Politics

Fort McMurray wildfire: Justin Trudeau to survey damage on Friday

Prime Minister Justin Trudeau says he will visit the fire-devastated community of Fort McMurray, Alta., on Friday and offer residents there the support of Canadians.

Details on disbursement of funds raised by the Canadian Red Cross coming Wednesday

Prime Minister Justin Trudeau thanked firefighters who have been battling the Alberta wildfires and said he would visit the fire ravaged region around Fort McMurray on Friday. (Adrian Wyld/Canadian Press)

Prime Minister Justin Trudeau says he will visit the fire-devastated community of Fort McMurray, Alta., on Friday.

Trudeau announced the trip during question period in Parliament today.

"I am pleased to confirm, Mr. Speaker, that I will be going personally to Fort McMurray on Friday to offer up some support for all Canadians."

Canadians got a glimpse of the devastation caused by the raging wildfire for the first time on Monday when Alberta Premier Rachel Notley allowed reporters to tour the charred streets with her and other city officials.

The tour revealed that while the wildfire forced the evacuation of more than 88,000 people from Fort McMurray, the majority of the city remains intact.

Prime Minister Justin Trudeau thanked firefighters in Alberta and told MPs Tuesday he will travel to the fire-stricken area to offer support on behalf of Canadians. 0:44

Notley announced today that oil workers would be allowed to drive straight through Highway 63 as oilsands facilities north of Fort McMurray look to restart their operations.

"Expect many companies to resume production in coming days and weeks," Notley said on Tuesday afternoon following a meeting with energy company executives.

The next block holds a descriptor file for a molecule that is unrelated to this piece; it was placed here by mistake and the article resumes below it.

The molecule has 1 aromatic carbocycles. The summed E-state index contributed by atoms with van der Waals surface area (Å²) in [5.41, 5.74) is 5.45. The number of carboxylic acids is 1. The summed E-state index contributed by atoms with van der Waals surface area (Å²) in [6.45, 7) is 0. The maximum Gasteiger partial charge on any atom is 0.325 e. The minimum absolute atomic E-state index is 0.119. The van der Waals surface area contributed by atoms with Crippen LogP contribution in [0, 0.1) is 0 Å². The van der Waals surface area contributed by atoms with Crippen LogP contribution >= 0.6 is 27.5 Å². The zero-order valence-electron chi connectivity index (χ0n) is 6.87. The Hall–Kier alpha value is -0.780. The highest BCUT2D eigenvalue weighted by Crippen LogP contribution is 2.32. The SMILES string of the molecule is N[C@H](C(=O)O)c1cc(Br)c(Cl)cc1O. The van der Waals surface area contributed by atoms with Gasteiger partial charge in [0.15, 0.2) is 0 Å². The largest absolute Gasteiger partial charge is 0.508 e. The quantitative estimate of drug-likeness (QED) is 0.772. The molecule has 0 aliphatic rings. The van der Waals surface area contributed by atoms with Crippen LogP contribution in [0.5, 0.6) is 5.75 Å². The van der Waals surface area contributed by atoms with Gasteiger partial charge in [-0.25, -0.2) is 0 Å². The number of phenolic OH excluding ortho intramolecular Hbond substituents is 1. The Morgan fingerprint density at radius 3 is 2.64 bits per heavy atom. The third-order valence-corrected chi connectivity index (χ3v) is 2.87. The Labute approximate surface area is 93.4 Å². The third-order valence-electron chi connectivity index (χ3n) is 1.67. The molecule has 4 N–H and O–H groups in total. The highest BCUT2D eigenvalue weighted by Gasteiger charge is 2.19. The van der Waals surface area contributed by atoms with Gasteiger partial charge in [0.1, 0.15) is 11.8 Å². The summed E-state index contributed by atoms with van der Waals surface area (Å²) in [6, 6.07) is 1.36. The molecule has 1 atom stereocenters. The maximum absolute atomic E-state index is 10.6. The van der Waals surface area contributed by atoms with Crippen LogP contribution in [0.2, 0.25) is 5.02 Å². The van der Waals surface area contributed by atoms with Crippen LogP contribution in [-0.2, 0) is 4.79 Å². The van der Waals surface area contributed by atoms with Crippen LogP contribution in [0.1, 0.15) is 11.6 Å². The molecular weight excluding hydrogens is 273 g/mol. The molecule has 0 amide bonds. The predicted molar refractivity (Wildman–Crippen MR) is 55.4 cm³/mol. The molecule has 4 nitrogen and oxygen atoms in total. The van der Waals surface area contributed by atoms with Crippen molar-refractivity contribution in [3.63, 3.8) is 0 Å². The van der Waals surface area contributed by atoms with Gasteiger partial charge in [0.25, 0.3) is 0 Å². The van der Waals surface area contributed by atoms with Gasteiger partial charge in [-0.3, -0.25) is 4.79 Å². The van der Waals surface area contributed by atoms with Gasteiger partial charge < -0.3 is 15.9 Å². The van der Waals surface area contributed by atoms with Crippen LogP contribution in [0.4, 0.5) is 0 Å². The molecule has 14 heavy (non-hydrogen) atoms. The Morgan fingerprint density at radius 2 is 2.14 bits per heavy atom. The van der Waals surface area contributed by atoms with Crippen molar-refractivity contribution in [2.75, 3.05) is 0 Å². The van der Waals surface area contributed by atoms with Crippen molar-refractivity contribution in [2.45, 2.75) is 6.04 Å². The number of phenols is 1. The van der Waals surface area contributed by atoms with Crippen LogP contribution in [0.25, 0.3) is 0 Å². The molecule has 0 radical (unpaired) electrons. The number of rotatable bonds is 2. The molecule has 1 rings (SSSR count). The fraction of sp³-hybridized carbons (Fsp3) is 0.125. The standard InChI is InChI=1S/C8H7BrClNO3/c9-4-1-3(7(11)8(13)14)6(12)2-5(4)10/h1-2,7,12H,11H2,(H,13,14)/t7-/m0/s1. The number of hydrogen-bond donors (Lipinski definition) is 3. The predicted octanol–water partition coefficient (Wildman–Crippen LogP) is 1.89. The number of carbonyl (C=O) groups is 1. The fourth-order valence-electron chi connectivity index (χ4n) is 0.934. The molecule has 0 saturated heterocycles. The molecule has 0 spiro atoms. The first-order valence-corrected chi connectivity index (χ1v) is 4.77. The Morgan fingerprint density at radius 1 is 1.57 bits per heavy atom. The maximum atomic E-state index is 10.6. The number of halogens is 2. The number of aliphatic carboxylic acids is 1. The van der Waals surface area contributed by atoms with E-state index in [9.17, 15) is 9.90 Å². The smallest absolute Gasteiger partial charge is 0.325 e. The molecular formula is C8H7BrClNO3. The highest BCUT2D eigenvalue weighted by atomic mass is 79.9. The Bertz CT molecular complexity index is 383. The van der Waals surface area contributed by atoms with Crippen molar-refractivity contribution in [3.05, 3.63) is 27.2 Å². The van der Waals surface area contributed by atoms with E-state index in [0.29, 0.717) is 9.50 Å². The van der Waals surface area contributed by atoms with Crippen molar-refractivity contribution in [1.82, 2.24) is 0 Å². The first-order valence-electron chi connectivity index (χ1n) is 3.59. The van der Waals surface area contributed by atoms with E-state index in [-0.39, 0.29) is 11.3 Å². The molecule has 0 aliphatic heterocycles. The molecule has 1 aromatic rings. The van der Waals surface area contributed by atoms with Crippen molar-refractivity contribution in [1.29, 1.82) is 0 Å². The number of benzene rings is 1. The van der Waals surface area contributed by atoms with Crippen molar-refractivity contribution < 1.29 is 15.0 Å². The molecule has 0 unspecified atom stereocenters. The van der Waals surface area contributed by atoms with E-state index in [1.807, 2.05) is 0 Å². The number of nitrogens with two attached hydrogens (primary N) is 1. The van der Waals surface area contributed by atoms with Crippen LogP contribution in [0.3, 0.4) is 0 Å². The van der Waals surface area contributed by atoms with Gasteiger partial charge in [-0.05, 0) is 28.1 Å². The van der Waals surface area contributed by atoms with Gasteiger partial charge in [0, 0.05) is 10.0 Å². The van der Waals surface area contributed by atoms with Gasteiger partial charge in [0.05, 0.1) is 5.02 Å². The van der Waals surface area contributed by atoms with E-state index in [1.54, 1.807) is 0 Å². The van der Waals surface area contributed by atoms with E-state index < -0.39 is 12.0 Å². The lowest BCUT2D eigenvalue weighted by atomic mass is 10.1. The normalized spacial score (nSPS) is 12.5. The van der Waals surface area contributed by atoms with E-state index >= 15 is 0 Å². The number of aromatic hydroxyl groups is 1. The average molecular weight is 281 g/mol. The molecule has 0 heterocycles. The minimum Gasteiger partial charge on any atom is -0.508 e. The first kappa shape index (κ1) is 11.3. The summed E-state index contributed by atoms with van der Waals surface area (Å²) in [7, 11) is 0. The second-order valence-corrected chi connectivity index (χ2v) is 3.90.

Nearly 20,000 people affected by the natural disaster in Fort McMurray have applied for employment insurance so far, according to the most recent data provided by Employment and Social Development Canada.

The prime minister's statement came after Conservative MP Andrew Scheer urged the federal government to make "significant investment" in Fort McMurray to ensure that residents have jobs to come back to.

Jim Carr, Minister of Natural Resources, talks about the impact of the Fort McMurray wildfire on the country's oil industry. 11:16

In an interview on CBC News Network's Power & Politics, Natural Resources Minister Jim Carr was asked if he thought the situation in Fort McMurray would prompt him to speed things up, or provide the "political capital" needed to get pipelines through as part of the rebuilding effort.

"Canadians will be asked to give their opinions of all of these projects," the federal minister told host Rosemary Barton, as they discussed the fire and pending pipeline projects. 

"Some have already, there will be additional time for others to weigh in, over time, and it could be that they will be impacted by what has happened in northern Alberta that will motivate their decision to appear in front of the regulator, or in front of the government."

​Trudeau said last week he wanted to let firefighters and other emergency responders do their work before travelling to Fort McMurray, for fear that going too soon would not be "a particularly helpful thing."

Details on disbursement of funds

The Canadian Red Cross said it will announce on Wednesday details on how it will use money donated for emergency relief.

Trudeau met with Conrad Sauvé, the president and chief executive officer of the Canadian Red Cross, on Parliament Hill Tuesday.

"Since the Alberta wildfires triggered the largest fire-related evacuation in provincial history, more than 700 Red Cross personnel have worked non-stop to register more than 80,000 people," the Red Cross said in a written statement.

By Monday night, the relief agency said it had raised approximately $60 million, with $51 million coming from individual donations.

Trudeau has said the federal government will match all individual donations made from May 2 to 31 without imposing a cap.

Today, Trudeau thanked interim Conservative Leader Rona Ambrose for her "strong engagement" on the ground and Canadians for their generous contributions to the relief efforts by the Canadian Red Cross.

Ambrose, who represents the riding of Sturgeon River–Parkland in Edmonton, has been in the region since last Friday.

The prime minister faced questions on Monday about turning down international offers of help from countries such as Russia, the U.S., Mexico, Australia, Taiwan, Israel and the Palestinian Authority.

Trudeau said that thanks to all of the assistance offered by different levels of government domestically, Canada didn't need help from other countries at this time.

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